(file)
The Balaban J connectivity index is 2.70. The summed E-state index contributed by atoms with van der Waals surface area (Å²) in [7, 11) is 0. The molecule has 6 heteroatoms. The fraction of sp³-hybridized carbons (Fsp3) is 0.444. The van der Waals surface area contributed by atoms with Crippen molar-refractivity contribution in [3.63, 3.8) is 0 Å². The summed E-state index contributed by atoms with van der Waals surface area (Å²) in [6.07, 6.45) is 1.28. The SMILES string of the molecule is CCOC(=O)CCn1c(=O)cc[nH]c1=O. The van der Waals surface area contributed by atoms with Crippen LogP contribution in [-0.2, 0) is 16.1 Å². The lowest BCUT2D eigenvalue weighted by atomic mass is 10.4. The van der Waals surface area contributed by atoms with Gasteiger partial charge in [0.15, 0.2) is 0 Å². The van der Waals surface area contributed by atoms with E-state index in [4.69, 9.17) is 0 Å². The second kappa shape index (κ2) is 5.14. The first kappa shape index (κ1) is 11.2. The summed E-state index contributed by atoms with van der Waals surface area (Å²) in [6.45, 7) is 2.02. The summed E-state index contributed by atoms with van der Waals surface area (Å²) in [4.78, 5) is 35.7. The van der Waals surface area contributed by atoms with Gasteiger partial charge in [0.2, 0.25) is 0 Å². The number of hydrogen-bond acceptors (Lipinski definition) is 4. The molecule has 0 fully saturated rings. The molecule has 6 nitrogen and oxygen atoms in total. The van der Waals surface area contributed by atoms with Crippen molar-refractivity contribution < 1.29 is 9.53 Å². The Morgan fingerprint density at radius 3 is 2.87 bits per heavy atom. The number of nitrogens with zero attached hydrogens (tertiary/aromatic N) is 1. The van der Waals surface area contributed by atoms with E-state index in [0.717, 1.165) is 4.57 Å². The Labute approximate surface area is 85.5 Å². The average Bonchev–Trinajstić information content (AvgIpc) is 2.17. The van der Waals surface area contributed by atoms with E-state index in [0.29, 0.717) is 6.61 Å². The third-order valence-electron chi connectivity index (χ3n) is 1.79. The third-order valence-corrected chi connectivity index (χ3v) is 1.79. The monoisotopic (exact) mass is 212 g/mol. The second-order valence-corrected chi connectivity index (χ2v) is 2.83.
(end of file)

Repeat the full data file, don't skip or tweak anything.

The Balaban J connectivity index is 2.70. The summed E-state index contributed by atoms with van der Waals surface area (Å²) in [7, 11) is 0. The molecule has 6 heteroatoms. The fraction of sp³-hybridized carbons (Fsp3) is 0.444. The van der Waals surface area contributed by atoms with Crippen molar-refractivity contribution in [3.63, 3.8) is 0 Å². The summed E-state index contributed by atoms with van der Waals surface area (Å²) in [6.07, 6.45) is 1.28. The SMILES string of the molecule is CCOC(=O)CCn1c(=O)cc[nH]c1=O. The van der Waals surface area contributed by atoms with Crippen LogP contribution in [-0.2, 0) is 16.1 Å². The lowest BCUT2D eigenvalue weighted by atomic mass is 10.4. The van der Waals surface area contributed by atoms with Gasteiger partial charge in [0.15, 0.2) is 0 Å². The van der Waals surface area contributed by atoms with E-state index in [4.69, 9.17) is 0 Å². The second kappa shape index (κ2) is 5.14. The first kappa shape index (κ1) is 11.2. The summed E-state index contributed by atoms with van der Waals surface area (Å²) in [6.45, 7) is 2.02. The summed E-state index contributed by atoms with van der Waals surface area (Å²) in [4.78, 5) is 35.7. The van der Waals surface area contributed by atoms with Gasteiger partial charge in [0.2, 0.25) is 0 Å². The number of hydrogen-bond acceptors (Lipinski definition) is 4. The molecule has 0 fully saturated rings. The molecule has 6 nitrogen and oxygen atoms in total. The van der Waals surface area contributed by atoms with Crippen molar-refractivity contribution < 1.29 is 9.53 Å². The Morgan fingerprint density at radius 3 is 2.87 bits per heavy atom. The number of nitrogens with zero attached hydrogens (tertiary/aromatic N) is 1. The van der Waals surface area contributed by atoms with E-state index in [0.717, 1.165) is 4.57 Å². The Labute approximate surface area is 85.5 Å². The average Bonchev–Trinajstić information content (AvgIpc) is 2.17. The van der Waals surface area contributed by atoms with E-state index in [0.29, 0.717) is 6.61 Å². The third-order valence-electron chi connectivity index (χ3n) is 1.79. The third-order valence-corrected chi connectivity index (χ3v) is 1.79. The monoisotopic (exact) mass is 212 g/mol. The second-order valence-corrected chi connectivity index (χ2v) is 2.83.